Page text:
Even though his team don’t want to leave him, there’s no choice in the end when he becomes a Data Ghost and starts terrorising the gang. At one point he even tries to kill The Doctor but thanks to a quick thinking River, he’s not so lucky to snuff our favourite Time Lord.
Before I talk about River, the next thing I’ll discuss are the Vashta Nerada which are basically air piranhas and can leave you skinless in milliseconds. Because we can’t actually see them our imaginations have to stretch a little more and there’s something rather creepy when The Doctor points out that not only can any shadow be a Vashta Nerada but they can exist on any planet to boot.
As villains they’re successful in creating that air of menace that this episode is craving. They might even be the best original baddies this season as well and if we didn’t take them seriously before, then The Doctor showing us how quickly they can scoff a chicken leg does the trick.
Then there’s Professor River Song, who is without a doubt the most important character in this episode. Given how sexualised David Tennant’s Doctor has been in Seasons Two and Three, I have to admit I didn’t want another former lover coming out of the midst but it seems that River is a future companion.
She’s the very person who lured him to the library with a message on the psychic paper and as soon as she meets him she is overtly affectionate. Casting ER actress Alex Kingston is a nice touch as she more than holds her own with David Tennant and also proves to be a plausible leader of the expedition to boot.
Her scenes with The Doctor stirs a lot of feelings. He’s confused with how intimately she knows about him and when Donna tries to get some answers out of her, he stops her in her tracks. However while The Doctor might be against spoilers, he is stopped at one point by River from reading her book of the future.
As guest characters go, River is definitely an ambitious piece. There’s clearly so much about The Doctor and Donna that she knows/experienced but she can’t tell and given that the current situation then puts Donna in the worst of predicaments, even River winds up being stunned by the events in the library.
Donna might have been disgusted by the idea of a Node earlier on but thanks to something going wrong that’s exactly what’s happened to her. Yeah, that means Donna’s dead and either The Doctor or an outside force has managed to kill her. That being said we also know that Catherine Tate has five more episodes left, so however this little problem is resolved, either way Donna isn’t gone just yet.
As for the girl of the piece, how the hell does she fit into things? One minute she’s engaging with a TV conversation with The Doctor, the next she can’t get a signal. There’s also the rather creepy Doctor Moon, also played nicely by Colin Salmon. One minute he’s telling the girl in front of her dad that the library, the next minute he’s urging her to save everyone in it. It’s hard to figure out whether his motives are good or bad but this is such a cracking episode that the various twists and turns never feel too convoluted.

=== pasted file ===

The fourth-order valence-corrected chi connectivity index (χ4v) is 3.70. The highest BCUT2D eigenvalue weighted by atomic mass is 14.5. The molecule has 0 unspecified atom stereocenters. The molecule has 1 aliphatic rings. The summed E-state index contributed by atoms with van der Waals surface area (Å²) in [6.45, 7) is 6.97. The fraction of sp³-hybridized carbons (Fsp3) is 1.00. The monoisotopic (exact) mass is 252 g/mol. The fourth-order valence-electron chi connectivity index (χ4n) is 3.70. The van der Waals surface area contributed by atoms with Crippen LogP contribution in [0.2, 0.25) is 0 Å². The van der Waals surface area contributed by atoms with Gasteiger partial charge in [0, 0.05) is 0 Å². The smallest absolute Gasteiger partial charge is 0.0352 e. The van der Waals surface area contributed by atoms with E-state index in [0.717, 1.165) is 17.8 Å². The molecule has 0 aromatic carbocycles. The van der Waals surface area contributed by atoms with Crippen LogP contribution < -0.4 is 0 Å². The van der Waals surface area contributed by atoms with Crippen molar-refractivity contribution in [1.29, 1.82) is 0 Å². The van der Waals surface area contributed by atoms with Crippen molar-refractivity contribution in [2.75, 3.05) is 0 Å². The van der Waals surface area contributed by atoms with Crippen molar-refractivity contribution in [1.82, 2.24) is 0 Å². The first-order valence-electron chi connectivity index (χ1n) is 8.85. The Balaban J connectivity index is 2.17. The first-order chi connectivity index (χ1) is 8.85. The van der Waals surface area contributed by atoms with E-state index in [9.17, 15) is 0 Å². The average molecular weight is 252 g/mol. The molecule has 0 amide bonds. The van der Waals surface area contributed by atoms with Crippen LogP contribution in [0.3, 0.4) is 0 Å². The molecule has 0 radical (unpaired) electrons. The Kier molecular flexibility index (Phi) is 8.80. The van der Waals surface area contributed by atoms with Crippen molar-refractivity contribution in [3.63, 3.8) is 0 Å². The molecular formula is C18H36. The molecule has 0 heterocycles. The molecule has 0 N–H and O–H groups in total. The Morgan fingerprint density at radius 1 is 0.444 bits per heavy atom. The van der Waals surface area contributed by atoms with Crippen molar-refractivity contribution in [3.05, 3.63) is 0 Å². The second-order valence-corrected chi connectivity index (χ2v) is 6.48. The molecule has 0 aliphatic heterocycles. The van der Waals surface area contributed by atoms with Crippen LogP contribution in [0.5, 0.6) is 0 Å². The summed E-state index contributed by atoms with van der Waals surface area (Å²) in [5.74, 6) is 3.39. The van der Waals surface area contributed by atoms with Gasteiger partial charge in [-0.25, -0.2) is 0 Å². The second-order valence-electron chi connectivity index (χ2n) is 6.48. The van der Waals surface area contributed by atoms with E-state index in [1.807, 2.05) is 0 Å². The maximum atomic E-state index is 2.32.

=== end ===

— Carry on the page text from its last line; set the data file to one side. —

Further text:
Also in “Silence In The Library”
In lieu of an episode last week, we got a brilliant mid-season trailer for the last six episodes. So basically lots of danger, Rose and Davros (presumably) is on the way.
The Doctor (to the girl): “Oh hello, sorry for bursting in like this. Is it okay if we stop here for a bit?”
When that scene is played from The Doctor’s perspective he interacts with a security camera that’s then the girl in the real world.
Donna: “Isn't travelling with you one big spoiler?”
The Doctor: “I try to keep you away from major plot developments.”
The Doctor: “Donna.”
The Doctor: “Stay out of the shadows.”
Donna: “Why? What’s in the shadows?”
This episode is the first one that Euros Lyn has directed since 2006’s “The Runaway Bride”. It’s nice to have him back.
The Doctor: “Tell me you’re not archaeologists.”
River: “Do you have a problem with archaeologists?”
The Doctor: “I’m a time traveller. I point and laugh at archaeologists.”
The Doctor: “Almost every species in the universe has an irrational fear of the dark. But they’re wrong because it’s not irrational. It’s Vashta Nerada.”
Donna: “What’s Vashta Nerada?”
The Doctor: “It’s what’s in the dark. It’s what’s always in the dark.”
River dubbed The Doctor “Sweetie” and “Pretty Boy” during the episode. She also talked about Byzantium and a picnic in Asgard.
The Doctor: “You’ve seen me before?”
River: “Doctor, please tell me you know who I am?”
The Girl: “Are you in my television?”
The Doctor: “No, I’m sort of in space.”
Was it me or did The Girl’s father and Lux look a little similar? At one point, I actually thought her father was Lux.
River: “Sorry you are not allowed to see inside the book. It’s against the rules.”
The Doctor: “What rules?”
River: “Your rules.”
The Doctor (re Miss Evangelista): “Help her.”
Donna: “She’s dead.”
The Doctor: “I know. Help her.”
Contrary to a report in DWM, this is actually the 50th episode that has aired from the new series, although the upcoming “Midnight” was the 50th one filmed.
Doctor Moon (to The Girl): “The real world is a lie and your nightmares are real. The library is real and there are people trapped in there who need to be saved.”
River (to Donna, re The Doctor): “Oh God do I know that man. We go way back that man and me. Just not this far back.”
Congratulations to writer Steven Moffat who in 2010 will be the show runner for the series’ fifth season.
Donna: “How are we safe?”
The Doctor: “We’re not. It was a clever lie to shut you up.”
Donna (as a Node): “Donna Noble has left the library. Donna Noble has been saved.”
Is there any chance that excluding the River stuff, either The Doctor or Donna will read something pertaining to the finale?
Well this was a seriously cracking episode. “Silence In The Library” is actually the best episode that Steven Moffat has penned since Season One’s “The Empty Child” and “The Doctor Dances” and continues the standards of the mid-season two-part episodes being unstoppable.
Rating: 10 out of 10.